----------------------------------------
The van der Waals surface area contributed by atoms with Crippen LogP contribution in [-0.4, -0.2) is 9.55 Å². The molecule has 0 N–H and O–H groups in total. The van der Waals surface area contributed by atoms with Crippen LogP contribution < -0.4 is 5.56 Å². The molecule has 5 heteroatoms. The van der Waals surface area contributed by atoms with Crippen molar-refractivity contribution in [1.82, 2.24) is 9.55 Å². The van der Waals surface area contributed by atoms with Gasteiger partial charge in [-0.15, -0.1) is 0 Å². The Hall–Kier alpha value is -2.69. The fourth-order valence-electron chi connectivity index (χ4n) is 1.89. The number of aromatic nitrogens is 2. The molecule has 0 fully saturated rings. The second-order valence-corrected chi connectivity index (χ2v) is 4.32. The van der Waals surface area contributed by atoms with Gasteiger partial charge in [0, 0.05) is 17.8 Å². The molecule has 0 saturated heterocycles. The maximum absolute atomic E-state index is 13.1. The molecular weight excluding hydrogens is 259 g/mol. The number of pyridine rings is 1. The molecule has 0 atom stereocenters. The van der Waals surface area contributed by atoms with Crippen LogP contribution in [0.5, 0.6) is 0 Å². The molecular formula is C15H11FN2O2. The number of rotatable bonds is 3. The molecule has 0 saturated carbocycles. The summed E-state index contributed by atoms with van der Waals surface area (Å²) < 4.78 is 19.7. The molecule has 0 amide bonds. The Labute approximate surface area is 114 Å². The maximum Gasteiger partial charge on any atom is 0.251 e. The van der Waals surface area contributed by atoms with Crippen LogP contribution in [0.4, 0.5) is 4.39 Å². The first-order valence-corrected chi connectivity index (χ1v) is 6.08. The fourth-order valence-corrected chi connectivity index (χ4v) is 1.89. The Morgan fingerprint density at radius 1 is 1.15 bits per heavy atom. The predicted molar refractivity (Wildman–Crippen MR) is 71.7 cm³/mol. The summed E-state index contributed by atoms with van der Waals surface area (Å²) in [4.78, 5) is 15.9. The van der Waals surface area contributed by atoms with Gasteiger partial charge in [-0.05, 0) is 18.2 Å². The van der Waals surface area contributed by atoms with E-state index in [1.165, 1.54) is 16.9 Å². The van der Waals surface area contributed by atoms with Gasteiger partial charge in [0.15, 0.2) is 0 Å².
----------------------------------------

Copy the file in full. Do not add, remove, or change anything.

The van der Waals surface area contributed by atoms with Crippen LogP contribution in [-0.4, -0.2) is 9.55 Å². The molecule has 0 N–H and O–H groups in total. The van der Waals surface area contributed by atoms with Crippen LogP contribution < -0.4 is 5.56 Å². The molecule has 5 heteroatoms. The van der Waals surface area contributed by atoms with Crippen molar-refractivity contribution in [1.82, 2.24) is 9.55 Å². The van der Waals surface area contributed by atoms with Gasteiger partial charge in [-0.15, -0.1) is 0 Å². The Hall–Kier alpha value is -2.69. The fourth-order valence-electron chi connectivity index (χ4n) is 1.89. The number of aromatic nitrogens is 2. The molecule has 0 fully saturated rings. The second-order valence-corrected chi connectivity index (χ2v) is 4.32. The van der Waals surface area contributed by atoms with Gasteiger partial charge in [0, 0.05) is 17.8 Å². The molecule has 0 saturated heterocycles. The maximum absolute atomic E-state index is 13.1. The molecular weight excluding hydrogens is 259 g/mol. The number of pyridine rings is 1. The molecule has 0 atom stereocenters. The van der Waals surface area contributed by atoms with Crippen LogP contribution in [0.5, 0.6) is 0 Å². The molecular formula is C15H11FN2O2. The number of rotatable bonds is 3. The molecule has 0 saturated carbocycles. The summed E-state index contributed by atoms with van der Waals surface area (Å²) < 4.78 is 19.7. The molecule has 0 amide bonds. The Labute approximate surface area is 114 Å². The maximum Gasteiger partial charge on any atom is 0.251 e. The van der Waals surface area contributed by atoms with Crippen LogP contribution in [0.4, 0.5) is 4.39 Å². The first-order valence-corrected chi connectivity index (χ1v) is 6.08. The fourth-order valence-corrected chi connectivity index (χ4v) is 1.89. The Morgan fingerprint density at radius 1 is 1.15 bits per heavy atom. The predicted molar refractivity (Wildman–Crippen MR) is 71.7 cm³/mol. The summed E-state index contributed by atoms with van der Waals surface area (Å²) in [4.78, 5) is 15.9. The van der Waals surface area contributed by atoms with Gasteiger partial charge in [-0.05, 0) is 18.2 Å². The van der Waals surface area contributed by atoms with E-state index in [1.165, 1.54) is 16.9 Å². The van der Waals surface area contributed by atoms with Gasteiger partial charge in [0.15, 0.2) is 0 Å².